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A locked knee, or, Locking of the knee joint may occur when a loose fragment wedges itself between the joint surfaces. Loose fragments which may be found in the knee joint are loose cartilage fragments, cartilage fragments with attached bone (osteochondral fractures) and unstable meniscal tears.

An acutely locked knee is one of the indications for early arthroscopy after knee injury. Loose fragments must be removed and treated on their merits. A meniscal tear may be debrided or repaired, an osteochondral fragment may be replaced and fixed with countersunk screws or glue or the fragment may be removed.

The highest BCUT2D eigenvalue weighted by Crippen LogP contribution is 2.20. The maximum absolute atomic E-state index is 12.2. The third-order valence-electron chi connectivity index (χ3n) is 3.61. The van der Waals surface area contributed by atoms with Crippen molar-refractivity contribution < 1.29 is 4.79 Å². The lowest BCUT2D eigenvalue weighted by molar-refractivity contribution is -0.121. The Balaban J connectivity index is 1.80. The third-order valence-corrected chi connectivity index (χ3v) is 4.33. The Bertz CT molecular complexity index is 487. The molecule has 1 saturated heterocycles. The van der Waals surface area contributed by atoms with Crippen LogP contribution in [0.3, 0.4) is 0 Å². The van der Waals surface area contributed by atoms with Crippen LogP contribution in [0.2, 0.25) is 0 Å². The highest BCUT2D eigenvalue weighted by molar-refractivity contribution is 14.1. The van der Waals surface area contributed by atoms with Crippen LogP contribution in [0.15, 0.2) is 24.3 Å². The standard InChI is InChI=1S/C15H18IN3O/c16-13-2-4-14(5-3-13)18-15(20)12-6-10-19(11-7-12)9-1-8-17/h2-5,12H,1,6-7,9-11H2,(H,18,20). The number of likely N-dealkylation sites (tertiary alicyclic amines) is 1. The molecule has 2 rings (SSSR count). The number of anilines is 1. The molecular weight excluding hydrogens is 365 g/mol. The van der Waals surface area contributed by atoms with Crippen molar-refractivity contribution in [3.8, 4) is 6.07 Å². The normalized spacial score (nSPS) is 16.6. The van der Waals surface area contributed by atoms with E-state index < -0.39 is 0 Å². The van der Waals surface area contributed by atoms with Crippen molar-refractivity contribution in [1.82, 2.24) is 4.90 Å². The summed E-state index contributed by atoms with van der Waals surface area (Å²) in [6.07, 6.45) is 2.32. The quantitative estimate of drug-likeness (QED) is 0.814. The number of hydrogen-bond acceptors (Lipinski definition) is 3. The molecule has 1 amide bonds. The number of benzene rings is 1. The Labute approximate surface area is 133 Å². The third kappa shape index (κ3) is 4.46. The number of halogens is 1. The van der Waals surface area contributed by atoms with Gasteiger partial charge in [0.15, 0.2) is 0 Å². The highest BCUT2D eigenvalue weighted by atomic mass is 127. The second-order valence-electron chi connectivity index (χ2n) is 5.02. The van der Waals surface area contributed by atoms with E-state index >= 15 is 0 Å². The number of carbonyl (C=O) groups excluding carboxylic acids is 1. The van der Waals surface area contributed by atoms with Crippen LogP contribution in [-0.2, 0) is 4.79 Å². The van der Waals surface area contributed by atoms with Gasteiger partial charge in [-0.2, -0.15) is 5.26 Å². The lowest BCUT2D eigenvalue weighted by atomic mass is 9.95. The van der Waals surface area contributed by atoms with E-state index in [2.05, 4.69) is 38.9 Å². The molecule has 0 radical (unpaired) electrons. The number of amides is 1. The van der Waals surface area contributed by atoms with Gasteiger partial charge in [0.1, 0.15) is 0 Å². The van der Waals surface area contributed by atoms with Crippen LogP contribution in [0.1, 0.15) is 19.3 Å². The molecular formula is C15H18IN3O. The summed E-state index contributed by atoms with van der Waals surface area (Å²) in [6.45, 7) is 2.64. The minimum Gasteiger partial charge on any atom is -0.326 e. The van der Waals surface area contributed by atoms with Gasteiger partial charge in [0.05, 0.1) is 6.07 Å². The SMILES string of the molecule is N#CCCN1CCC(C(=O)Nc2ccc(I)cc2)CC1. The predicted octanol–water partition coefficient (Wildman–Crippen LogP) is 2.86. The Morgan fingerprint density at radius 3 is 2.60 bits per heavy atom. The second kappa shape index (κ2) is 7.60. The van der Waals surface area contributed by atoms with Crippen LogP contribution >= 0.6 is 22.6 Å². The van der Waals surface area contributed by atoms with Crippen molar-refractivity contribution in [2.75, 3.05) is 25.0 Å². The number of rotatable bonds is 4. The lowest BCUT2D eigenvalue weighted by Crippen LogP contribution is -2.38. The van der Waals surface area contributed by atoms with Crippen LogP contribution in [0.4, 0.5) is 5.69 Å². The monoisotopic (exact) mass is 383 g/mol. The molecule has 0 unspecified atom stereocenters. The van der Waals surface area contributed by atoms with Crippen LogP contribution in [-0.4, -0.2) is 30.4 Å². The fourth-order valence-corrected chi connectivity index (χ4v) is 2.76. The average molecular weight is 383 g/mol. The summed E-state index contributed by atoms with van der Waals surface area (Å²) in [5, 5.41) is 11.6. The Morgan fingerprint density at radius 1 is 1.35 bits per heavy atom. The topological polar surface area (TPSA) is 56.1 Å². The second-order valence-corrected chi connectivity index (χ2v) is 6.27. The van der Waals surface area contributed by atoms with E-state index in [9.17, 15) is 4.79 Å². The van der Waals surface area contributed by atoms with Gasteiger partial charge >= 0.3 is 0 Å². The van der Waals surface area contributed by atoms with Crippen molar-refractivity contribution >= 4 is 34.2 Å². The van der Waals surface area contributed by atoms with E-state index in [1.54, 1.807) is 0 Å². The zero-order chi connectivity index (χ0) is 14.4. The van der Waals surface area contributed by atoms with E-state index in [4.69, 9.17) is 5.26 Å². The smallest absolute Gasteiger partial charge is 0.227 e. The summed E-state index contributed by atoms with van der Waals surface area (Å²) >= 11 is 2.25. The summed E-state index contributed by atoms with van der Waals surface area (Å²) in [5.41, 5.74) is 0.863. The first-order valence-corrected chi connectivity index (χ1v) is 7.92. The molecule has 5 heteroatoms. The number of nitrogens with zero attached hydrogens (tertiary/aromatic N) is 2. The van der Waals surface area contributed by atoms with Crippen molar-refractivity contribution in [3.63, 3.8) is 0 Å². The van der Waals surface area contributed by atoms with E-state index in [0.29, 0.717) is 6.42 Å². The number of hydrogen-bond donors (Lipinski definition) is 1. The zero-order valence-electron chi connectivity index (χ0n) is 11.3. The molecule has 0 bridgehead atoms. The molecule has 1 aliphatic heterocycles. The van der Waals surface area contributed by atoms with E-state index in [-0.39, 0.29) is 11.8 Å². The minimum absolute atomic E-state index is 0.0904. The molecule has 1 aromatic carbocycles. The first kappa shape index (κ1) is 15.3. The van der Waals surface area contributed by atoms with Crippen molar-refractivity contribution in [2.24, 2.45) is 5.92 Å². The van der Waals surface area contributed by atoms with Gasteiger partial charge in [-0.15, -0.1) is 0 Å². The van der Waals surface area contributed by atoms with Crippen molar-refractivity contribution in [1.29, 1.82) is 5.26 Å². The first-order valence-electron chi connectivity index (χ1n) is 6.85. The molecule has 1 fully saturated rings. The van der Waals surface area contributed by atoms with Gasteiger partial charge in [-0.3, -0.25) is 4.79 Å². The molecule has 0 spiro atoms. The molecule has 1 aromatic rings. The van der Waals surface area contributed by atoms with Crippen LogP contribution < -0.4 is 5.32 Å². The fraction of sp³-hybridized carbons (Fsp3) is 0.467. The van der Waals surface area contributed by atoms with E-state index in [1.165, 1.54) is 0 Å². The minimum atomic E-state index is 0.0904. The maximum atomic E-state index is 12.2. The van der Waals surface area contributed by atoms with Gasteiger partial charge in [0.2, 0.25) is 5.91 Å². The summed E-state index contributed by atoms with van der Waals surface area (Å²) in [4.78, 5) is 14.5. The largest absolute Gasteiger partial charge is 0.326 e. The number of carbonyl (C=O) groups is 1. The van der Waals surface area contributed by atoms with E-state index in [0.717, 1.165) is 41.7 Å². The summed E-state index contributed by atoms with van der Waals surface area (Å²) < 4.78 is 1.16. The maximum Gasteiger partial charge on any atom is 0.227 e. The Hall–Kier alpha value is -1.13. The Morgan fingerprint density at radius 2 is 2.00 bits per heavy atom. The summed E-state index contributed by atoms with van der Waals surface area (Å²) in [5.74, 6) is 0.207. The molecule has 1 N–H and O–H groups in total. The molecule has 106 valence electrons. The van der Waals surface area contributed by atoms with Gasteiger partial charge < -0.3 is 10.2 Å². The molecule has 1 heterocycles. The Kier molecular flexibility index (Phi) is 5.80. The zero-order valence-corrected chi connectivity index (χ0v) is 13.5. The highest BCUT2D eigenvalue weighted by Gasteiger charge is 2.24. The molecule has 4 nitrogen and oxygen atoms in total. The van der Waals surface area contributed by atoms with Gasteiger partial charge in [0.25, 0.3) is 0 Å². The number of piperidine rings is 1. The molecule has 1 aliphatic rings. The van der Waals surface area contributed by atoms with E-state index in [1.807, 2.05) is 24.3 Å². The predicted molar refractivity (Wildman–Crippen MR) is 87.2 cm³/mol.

One of the controversial issues is whether associated injuries such as ACL disruption are addressed at the early arthroscopy or whether the knee is left to settle down before those definitive procedures are carried out.

Cartilage defects may be managed with various techniques, depending on their size and severity.

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